Monday, July 05, 2010

A Classical Library for Cheap

If you are a fan of classical music, or if you even think you might be a fan of some classical music, you should know about Amazon's "99 Most Essential" series. Right now four of these MP3 collections are on sale for $1.99 each (Handel, Schubert, and Mendelssohn, plus a "relaxing classics" compilation). Even at the regular price ($5.99 to $7.99), these collections are a pretty cheap way to build up a collection of classical music. With the $1.99 sale collections, you're getting some 14 hours of music, a "boxed set" (9-12 CD's) for less than a cup of coffee in most places.

Of course there are caveats. If you are any sort of classical music and/or audio purist, you would not even think of collecting and listening to classical music in MP3 form. They use VBR recording, the sample rates are pretty high, and the recordings generally sound good to me. I'm almost always listening on my computer or iPod anyway, so having a higher quality CD in the basement usually doesn't help me (though I can rip my own CD's at higher quality if I want to). Second, the conductors, orchestras, and other performers are usually not the most famous superstars of classical, but with few exceptions, to my non-expert ears, they are all quite good. There actually are some big name performers, usually on older recordings, but still sounding very good. Third, the earlier collections (e.g., Mozart, Bach, Beethoven) often consisted of isolated movements rather than complete works. Some people like this "greatest hits" approach while others (including me) prefer to have all the movements of a particular symphony, string quartet, etc. together, in order to hear the piece as the composer intended. The "X5 Music Group" listened, and the collections released in recent months include mostly full-length works (with the exception of operas, which are not heavily represented in any case). Another thing some people don't like is that MP3's don't include full performance information (there are no "liner notes"), but they are getting better and the MP3 info generally includes the orchestra, conductor, and some soloists' names. Amazon customers sometimes research and fill in more details in their reviews.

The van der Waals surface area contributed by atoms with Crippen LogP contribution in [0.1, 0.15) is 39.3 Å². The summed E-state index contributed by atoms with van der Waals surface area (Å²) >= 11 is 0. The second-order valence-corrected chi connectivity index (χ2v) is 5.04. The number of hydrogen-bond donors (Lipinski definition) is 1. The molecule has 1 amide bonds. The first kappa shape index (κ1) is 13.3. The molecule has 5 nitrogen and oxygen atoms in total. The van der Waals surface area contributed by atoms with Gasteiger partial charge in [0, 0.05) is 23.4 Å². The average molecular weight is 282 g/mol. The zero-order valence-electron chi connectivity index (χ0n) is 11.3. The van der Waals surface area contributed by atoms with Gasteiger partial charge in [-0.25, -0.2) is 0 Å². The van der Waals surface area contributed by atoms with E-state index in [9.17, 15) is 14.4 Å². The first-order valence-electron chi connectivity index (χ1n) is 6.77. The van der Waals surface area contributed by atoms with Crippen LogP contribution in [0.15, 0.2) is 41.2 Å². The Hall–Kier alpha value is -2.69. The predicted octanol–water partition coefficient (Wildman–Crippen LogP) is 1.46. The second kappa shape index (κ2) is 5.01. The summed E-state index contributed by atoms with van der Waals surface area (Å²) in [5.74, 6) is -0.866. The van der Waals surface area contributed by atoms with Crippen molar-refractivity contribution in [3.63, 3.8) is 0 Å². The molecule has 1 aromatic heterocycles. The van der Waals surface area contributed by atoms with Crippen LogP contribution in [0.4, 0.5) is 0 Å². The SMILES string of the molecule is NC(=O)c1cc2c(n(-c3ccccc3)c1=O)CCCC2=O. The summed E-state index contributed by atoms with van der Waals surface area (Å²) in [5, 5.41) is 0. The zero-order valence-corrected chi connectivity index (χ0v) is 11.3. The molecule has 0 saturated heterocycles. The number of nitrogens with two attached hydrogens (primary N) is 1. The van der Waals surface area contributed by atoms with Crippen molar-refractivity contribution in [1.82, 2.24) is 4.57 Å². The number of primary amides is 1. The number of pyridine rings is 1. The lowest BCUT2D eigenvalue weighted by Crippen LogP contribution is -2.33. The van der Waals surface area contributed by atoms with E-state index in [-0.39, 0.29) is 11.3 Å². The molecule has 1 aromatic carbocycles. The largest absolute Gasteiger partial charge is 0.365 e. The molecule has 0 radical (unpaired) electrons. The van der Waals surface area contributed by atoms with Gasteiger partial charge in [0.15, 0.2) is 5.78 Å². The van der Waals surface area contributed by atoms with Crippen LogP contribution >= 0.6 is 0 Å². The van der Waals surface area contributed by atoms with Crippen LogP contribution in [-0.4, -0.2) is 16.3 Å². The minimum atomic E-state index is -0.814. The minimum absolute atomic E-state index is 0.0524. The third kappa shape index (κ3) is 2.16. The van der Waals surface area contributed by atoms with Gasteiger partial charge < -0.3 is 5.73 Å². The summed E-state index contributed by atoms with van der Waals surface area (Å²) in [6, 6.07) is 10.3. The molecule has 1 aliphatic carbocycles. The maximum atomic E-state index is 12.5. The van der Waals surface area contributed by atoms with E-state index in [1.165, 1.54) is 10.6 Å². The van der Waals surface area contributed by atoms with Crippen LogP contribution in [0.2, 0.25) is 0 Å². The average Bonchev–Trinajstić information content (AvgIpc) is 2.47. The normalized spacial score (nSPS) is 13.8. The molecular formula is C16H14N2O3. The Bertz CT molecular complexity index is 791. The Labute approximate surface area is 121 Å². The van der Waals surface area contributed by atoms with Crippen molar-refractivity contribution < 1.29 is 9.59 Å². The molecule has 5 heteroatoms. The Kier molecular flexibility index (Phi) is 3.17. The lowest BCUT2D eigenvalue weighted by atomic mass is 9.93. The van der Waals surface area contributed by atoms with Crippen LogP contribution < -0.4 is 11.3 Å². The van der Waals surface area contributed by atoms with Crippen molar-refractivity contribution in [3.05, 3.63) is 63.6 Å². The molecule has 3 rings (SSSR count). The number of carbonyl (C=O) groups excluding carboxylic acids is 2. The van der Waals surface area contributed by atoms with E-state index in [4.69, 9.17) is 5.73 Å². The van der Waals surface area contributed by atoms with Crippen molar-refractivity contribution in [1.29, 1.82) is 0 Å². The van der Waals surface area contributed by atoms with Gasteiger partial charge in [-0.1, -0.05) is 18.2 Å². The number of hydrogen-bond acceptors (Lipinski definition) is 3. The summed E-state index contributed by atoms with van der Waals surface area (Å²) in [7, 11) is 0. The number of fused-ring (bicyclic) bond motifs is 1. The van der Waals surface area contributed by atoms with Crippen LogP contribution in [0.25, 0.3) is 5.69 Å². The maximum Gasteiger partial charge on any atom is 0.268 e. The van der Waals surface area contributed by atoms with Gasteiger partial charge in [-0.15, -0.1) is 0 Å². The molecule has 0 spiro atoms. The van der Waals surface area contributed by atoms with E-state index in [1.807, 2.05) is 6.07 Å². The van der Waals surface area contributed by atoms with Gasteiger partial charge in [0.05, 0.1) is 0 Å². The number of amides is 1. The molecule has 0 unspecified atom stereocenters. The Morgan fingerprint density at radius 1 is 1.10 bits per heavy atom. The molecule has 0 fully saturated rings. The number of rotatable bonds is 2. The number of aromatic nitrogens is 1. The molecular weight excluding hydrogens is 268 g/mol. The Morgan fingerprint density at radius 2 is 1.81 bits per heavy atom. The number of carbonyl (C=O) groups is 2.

Another point is that these offers may only be available in the U.S. - I'm not really sure, but I've seen reviewer comments for some Amazon MP3 recordings (not these) saying that they could not be downloaded in some other countries (I believe it was someone in the military in Iraq or Afghanistan). So your mileage may vary.

Right now I'm listening to Mendelssohn's "Italian" symphony, a wonderful piece that I must have owned on vinyl because I haven't heard it in forever. This particular recording is by the Bamberg Symphony Orchestra conducted by Hans Swarowsky and it sounds great.

The final problem is how to deal with this explosion of new music - two bucks, and bam, I've got 14 more hours of music to listen to (I've bought collections for Beethoven, Brahms, Chopin, Debussy, Handel, Mendelssohn, Schubert, Tchaikovsky, and Vivaldi, and maybe one or two more, almost all for $2 each). But hey, it's only two bucks, and if I only get to enjoy a handful of pieces from each collection, it's still a pretty good deal. There are worse problems to have.

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